"You are further instructed that, if you believe and find from the evidence that the injuries to plaintiff, if any you find, was caused by an accident, mischance, or misfortune, and not due to any negligence on the part of either the plaintiff or defendant contributing thereto, then the plaintiff is not entitled to recover, and your verdict must be in favor of the defendant."

"(No. 6) The Court instructs the jury that in law one is liable for such consequences of his act as a reasonably prudent man may reasonably anticipate as likely to flow from his acts, and is not responsible for unforeseen and unexpected consequences a reasonably prudent person would not anticipate. Therefore, unless you find and believe from the evidence that the defendant, in the exercise of reasonable care, as the term is in these instructions defined, had reasonable grounds to anticipate that the acts complained of by plaintiff would reasonably and probably flow from and be the result of such failure to exercise ordinary care, then your verdict must be for the defendant."

Instruction No. 4 isolated "the mere fact of itself that plaintiff slipped" and advised that the fact is no evidence whatever that defendant was negligent. This manner of singling out the fact that plaintiff fell had a tendency to confuse. The ultimate question was defendant's negligence in having feed on its floor resulting in plaintiff's injury. The jury may not have readily differentiated between the issues of negligence and the result of negligence, if so. The fact that plaintiff fell was a fact which the plaintiff was entitled to have the jury consider in conjunction with other facts shown in evidence in passing on the ultimate question of liability. Compare Zesch v. Abrasive Co. of Philadelphia, 353 Mo. 558, 183 S.W.2d 140, 156 A.L.R. 469. Otherwise, the instruction is like Instruction No. 5 given at a defendant's request in West v. St. Louis Public Service Co., 361 Mo. 740, 236 S.W.2d 308. See also Gardner v. Turk, 343 Mo. 899, 123 S.W.2d 158. In the West case, this court specifically said the giving of an instruction (No. 5), like the second and third paragraphs of Instruction No. 4 given in this case, was not to be commended, in its form or its use, in a case which is based, in whole or in part, upon circumstantial evidence. Although a verdict-direction instruction, Instruction No. 5, given in the West case, when read and considered in conjunction with other instructions given in that case, was not thought to have been misleading or confusing. It is true that the giving or refusing of cautionary instructions is largely within the discretion of the trial court. But, mere abstract statements of law do not make proper verdict-directing instructions. It is noticed that defendant's Instructions Nos. 4, 5 and 6 were all three verdict-directing instructions.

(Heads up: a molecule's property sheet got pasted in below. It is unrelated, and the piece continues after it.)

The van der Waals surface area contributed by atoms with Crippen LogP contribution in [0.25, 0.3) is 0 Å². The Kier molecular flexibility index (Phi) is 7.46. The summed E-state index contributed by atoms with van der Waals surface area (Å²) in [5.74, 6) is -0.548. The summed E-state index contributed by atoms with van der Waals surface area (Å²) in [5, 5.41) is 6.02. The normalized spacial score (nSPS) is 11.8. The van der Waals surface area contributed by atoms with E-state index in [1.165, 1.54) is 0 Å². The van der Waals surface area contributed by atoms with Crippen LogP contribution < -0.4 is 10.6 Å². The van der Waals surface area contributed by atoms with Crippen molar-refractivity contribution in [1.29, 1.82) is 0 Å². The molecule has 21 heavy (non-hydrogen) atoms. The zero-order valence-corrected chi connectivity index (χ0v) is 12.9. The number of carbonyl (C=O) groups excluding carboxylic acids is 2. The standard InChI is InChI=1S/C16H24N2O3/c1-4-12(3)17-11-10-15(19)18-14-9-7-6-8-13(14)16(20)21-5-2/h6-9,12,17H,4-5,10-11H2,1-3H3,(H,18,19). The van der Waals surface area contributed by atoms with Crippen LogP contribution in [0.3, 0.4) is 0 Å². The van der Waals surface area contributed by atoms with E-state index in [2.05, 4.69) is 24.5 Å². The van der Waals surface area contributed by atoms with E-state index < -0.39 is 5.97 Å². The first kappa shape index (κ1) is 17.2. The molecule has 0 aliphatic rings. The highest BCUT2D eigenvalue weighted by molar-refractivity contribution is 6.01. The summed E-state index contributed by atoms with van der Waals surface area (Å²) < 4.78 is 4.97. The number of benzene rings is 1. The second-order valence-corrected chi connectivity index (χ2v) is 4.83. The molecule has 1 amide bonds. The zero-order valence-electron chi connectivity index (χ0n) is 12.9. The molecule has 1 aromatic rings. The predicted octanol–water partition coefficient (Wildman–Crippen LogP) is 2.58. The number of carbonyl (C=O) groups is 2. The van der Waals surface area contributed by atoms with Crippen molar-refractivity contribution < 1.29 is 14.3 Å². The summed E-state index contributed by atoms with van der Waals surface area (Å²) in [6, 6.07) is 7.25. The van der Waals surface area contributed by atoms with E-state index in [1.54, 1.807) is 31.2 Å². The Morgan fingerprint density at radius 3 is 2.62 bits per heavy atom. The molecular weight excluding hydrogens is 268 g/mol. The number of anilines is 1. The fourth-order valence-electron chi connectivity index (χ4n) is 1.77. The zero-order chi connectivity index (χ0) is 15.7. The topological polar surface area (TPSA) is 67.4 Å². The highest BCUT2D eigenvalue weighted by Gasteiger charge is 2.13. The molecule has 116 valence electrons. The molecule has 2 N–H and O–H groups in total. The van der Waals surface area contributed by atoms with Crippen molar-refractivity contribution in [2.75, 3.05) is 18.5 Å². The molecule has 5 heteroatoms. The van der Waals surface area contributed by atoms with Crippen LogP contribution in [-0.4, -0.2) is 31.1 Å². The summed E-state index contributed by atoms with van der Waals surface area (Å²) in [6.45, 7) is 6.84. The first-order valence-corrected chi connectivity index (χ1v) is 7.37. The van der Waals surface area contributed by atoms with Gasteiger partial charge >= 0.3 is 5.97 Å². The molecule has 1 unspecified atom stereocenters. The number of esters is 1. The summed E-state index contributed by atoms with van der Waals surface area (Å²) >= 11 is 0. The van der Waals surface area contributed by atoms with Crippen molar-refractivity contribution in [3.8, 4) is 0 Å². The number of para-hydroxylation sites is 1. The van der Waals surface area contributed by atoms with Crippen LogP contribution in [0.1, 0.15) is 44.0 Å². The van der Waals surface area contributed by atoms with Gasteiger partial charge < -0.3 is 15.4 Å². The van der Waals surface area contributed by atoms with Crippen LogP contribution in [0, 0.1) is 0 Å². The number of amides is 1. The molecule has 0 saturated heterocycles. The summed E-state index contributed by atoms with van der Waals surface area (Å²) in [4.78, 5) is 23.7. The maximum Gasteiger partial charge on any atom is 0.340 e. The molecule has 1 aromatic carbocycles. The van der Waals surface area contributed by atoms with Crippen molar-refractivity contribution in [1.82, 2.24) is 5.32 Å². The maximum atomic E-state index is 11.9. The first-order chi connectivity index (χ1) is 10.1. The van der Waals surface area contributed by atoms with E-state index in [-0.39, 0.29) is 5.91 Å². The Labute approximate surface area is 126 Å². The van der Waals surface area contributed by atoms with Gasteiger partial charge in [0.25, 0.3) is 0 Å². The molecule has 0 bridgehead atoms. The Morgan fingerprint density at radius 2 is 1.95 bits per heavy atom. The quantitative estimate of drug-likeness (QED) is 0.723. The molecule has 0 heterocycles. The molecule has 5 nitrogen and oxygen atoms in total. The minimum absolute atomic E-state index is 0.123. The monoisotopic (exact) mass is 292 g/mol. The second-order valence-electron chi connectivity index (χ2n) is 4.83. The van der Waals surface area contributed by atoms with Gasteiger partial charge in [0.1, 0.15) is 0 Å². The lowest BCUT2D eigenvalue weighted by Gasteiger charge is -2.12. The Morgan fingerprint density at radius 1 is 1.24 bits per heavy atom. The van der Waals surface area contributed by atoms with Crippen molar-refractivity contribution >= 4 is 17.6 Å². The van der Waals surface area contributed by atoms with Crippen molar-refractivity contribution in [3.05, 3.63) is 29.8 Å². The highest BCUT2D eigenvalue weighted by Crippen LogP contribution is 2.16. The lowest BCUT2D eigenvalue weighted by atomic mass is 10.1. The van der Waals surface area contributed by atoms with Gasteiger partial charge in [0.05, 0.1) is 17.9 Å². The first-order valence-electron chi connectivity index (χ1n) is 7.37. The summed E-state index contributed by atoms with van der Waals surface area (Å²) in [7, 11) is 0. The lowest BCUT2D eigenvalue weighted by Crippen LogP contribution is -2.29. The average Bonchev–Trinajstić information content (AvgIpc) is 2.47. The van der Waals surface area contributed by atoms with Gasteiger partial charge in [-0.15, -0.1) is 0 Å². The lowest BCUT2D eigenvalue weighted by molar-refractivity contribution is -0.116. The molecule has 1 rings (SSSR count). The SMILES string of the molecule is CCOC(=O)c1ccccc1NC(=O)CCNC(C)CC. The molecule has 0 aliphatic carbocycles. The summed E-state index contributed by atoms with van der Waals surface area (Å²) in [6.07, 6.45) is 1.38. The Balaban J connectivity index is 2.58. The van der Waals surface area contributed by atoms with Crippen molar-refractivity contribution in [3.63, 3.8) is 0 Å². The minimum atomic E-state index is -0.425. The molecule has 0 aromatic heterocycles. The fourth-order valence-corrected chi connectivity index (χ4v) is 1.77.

A rule to be safely followed is that instructions authorizing a verdict (for plaintiff or for defendant on an affirmative defense) must require the finding of all essential fact issues necessary to establish the legal proposition upon which the right to it is based. Stanich v. Western Union Tel. Co., 348 Mo. 188, 153 S.W.2d 54. And, of course, the converse of a controverted fact essential to plaintiff's recovery, or facts supported by evidence tending to disprove one or more of the essential factual elements of plaintiff's case, may be submitted and a verdict for defendant authorized upon the finding for defendant on such submitted factual issues. Schipper v. Brasher Truck Co., Mo.Sup., 132 S.W.2d 993, 125 A.L.R. 674; Stanich v. Western Union Tel. Co., supra; Janssens v. Thompson, 360 Mo. 351, 228 S.W.2d 743; Silver v. Westlake, Mo.Sup., 248 S.W.2d 628.

The first paragraph of Instruction No. 5, in an attempt to define "ordinary care," injected confusion by stating the term meant the care, effort and diligence of a person of ordinary sense or prudence engaged in the same or similar businesses. If defendant was negligent because of the presence of loose grain on the floor of its store, defendant was not absolved from liability because others engaged in similar enterprises were habitually so negligent. State ex rel. Elliott's Department Store Co. v. Haid, 330 Mo. 959, 51 S.W.2d 1015.